A 2019 report from the National Academies of Sciences details a move by health care provid­ers toward focusing on the social factors of health to achieve more equitable health outcomes.1 Payers of health care delivery, including the US federal government, are increasingly support­ing providers in using new models to address the social context and conditions of patients’ lives to improve health and reduce costs. North Carolina’s Healthy Opportunities Pilot program is one such innovative model. In this column, we will explore the implementation of this program in Western North Carolina, highlighting collaborative part­nerships among Dogwood Health Trust, Impact Health, the North Carolina Department of Health and Human Services (NCDHHS), and community organizations committed to transforming health care.

Health is deeply intertwined with access to basic needs, such as security in food, home, transportation, and personal safety.2–4 The Centers for Disease Control and Prevention (CDC) focuses on the social determinants or drivers of health because they “have been shown to have greater influence on health than either genetic factors or access to healthcare services,” and addressing them is the path toward health equity.5 Because we know that about 20% of what drives health comes from care received in the health system, we must join with partners who are addressing the other 80% to change health outcomes.5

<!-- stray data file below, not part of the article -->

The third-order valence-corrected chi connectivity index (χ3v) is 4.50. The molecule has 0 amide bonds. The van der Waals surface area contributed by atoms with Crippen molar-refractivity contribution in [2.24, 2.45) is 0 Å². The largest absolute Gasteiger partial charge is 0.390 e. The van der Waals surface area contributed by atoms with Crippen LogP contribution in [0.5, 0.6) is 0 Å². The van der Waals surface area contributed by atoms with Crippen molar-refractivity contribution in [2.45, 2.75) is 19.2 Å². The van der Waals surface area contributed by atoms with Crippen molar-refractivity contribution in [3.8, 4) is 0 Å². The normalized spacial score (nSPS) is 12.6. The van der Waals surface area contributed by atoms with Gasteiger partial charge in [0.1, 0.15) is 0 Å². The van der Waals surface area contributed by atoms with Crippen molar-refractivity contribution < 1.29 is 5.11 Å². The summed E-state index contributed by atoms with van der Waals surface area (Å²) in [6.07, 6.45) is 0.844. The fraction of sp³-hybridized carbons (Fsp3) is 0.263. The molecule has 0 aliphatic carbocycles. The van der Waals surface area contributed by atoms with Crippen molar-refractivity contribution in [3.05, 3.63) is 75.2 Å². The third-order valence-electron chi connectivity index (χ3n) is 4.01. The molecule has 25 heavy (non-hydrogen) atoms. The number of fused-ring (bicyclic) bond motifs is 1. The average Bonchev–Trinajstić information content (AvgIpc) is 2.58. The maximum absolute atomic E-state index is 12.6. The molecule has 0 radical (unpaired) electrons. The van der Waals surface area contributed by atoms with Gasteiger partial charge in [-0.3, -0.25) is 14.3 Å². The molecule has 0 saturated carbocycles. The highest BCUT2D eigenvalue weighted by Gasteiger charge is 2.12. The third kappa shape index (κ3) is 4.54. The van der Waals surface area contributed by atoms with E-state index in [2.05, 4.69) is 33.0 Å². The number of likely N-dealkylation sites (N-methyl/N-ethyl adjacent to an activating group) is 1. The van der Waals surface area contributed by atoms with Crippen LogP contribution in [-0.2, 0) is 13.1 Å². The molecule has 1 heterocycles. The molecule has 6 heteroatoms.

North Carolina’s Healthy Opportunities Pilot (HOP) program is a creative approach to con­necting social and clinical interventions for whole-person care. As part of a Medicaid Demonstration waiver, North Carolina pays human service organi­zations (HSO) to provide “select evidence-based, non-medical interventions related to housing, food, transportation, and interpersonal safety and toxic stress to high-needs Medicaid enrollees”.6 Three regional pilots are underway across the state with the goals of improving health outcomes and quality of life and reducing overall health care costs associated with NC Medicaid.

As a private philanthropic foundation with roots in health care, Dogwood Health Trust focuses on improving the health and well-being of all people and communities of the 18 counties and the Qualla Boundary in Western North Carolina (WNC).7 In working toward this purpose, Dogwood consid­ers community voices central to our work, with equity as both a means and an end. We see inequi­table health outcomes resulting from inequitable investments and opportunities. Dogwood sup­ports community-based organizations that focus on those who are under-resourced and underes­timated. Our funding aims to address these ineq­uities in health through upstream investments in four key areas: housing, education, economic opportunity, and overall health and wellness. These social drivers are an underfunded critical link to true health and well-being.